[TW: Contains references to rape] Thousands of current and former students are speaking out about the sexual harassment, assaults and abuse that they've experienced while studying, to highlight how deeply embedded and commonplace rape culture is within UK schools, colleges and universities.
Testimonies range from allegations of rape being poorly handled by their school (or hushed up), to accounts of being inappropriately touched on public transport while wearing a school uniform, to the issue of revenge porn not being properly tackled. Many of the stories highlight a lack of robust sex education within schools and a need for there to be discussions around consent.
One popular and pivotal Instagram account and website, Everyone's Invited, which was created last June for survivors to anonymously share their stories, has been spearheading the conversation. Its founder, Soma Sara, says it's seen an influx of stories shared following the tragic death of Sarah Everard (over 5,000 submissions over a two-week period), which placed the conversation of women's safety at the forefront.
Sara, who started the Everyone's Invited initiative after sharing her own story of being raped on social media, says that certain behaviours within an educational setting have been normalised, leading perpetrators to commit more serious crimes in future – and all of this has a long-lasting and damaging impact on survivors, the majority of whom are female.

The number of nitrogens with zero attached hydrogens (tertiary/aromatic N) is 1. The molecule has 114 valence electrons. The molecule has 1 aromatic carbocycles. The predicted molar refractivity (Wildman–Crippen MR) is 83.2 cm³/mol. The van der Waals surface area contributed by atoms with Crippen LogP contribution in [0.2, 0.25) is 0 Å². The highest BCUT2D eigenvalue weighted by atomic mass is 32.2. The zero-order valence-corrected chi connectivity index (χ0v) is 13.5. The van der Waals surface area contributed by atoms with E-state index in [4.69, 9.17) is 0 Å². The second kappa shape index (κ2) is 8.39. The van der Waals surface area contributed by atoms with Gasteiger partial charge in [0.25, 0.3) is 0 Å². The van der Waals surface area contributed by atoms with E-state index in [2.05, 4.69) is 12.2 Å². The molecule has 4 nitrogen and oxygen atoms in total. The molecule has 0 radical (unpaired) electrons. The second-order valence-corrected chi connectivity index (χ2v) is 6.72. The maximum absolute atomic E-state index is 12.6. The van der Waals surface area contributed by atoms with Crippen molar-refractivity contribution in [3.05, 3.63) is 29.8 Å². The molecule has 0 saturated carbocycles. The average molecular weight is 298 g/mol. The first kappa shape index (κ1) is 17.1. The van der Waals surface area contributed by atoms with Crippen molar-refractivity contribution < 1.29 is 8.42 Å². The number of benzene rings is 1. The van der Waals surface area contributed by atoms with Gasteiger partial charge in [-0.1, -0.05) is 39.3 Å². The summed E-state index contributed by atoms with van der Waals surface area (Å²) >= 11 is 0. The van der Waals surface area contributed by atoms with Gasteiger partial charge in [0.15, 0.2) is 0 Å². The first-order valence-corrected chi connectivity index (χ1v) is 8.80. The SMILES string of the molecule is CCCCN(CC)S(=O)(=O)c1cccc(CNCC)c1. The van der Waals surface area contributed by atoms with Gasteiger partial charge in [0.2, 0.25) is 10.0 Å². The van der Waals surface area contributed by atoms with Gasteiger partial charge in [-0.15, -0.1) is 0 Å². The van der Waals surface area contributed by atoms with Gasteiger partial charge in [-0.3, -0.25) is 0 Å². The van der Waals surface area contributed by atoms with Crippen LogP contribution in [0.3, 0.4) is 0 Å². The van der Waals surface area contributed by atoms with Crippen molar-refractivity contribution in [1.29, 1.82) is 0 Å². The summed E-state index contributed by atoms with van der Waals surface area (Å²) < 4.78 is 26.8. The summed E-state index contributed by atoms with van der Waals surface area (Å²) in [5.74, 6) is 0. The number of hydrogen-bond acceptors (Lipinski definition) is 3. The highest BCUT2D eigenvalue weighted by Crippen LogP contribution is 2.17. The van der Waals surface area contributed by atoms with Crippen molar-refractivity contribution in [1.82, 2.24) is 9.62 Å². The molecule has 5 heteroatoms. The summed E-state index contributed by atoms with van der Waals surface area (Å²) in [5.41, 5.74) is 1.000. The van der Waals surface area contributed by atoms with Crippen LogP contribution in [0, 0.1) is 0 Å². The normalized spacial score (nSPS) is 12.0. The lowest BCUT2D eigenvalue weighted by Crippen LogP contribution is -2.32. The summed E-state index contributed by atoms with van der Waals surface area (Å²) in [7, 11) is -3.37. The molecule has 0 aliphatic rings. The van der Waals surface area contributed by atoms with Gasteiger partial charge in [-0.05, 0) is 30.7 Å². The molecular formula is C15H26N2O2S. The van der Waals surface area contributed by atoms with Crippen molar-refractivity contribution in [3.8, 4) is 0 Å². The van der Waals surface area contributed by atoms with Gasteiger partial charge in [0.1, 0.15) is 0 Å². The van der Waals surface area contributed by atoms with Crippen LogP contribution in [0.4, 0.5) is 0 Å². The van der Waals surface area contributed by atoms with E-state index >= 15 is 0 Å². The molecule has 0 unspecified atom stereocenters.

"When behaviours like ‘upskirting’ or the nonconsensual sharing of intimate photos are normalised this acts as a gateway to criminal acts such as sexual assault and rape," the Everyone's Invited website reads.
Sara recently told The Guardian that the issue is widespread throughout the country and stressed the importance of focussing on both public and private schools when discussing sexual violence.
"This is not just an issue in private schools but, it is every school, every day," she explained, adding that the staggering number of young women who've submitted testimonies to Everyone's Invited is making it harder for their experiences to be "pushed aside, ignore[d] and trivialised".
Detective Superintendent Mel Laremore told the BBC that more than 100 institutions have been named and declared it was "a national issue" across all schools.
"We're still looking into the exact scope of how wide this spreads but certainly I know there's already over 100 schools cited on the website which do reach out to national parameters," she said during an interview with the Today programme.
Laremore also gave a statement reminding victims that it's never too late to come forward, "We take all allegations of sexual assault very seriously. Regardless of how long ago an offence took place, I would like to remind any victim-survivor that support is available for you should you wish to speak to us."
To get help with any of the issues discussed in this article, visit: Rape Crisis England & Wales, Rape Crisis Scotland, or The Rowan (for Northern Ireland). RASASC provides emotional and practical support for survivors, families and friends. For additional support with mental health, visit Mind.
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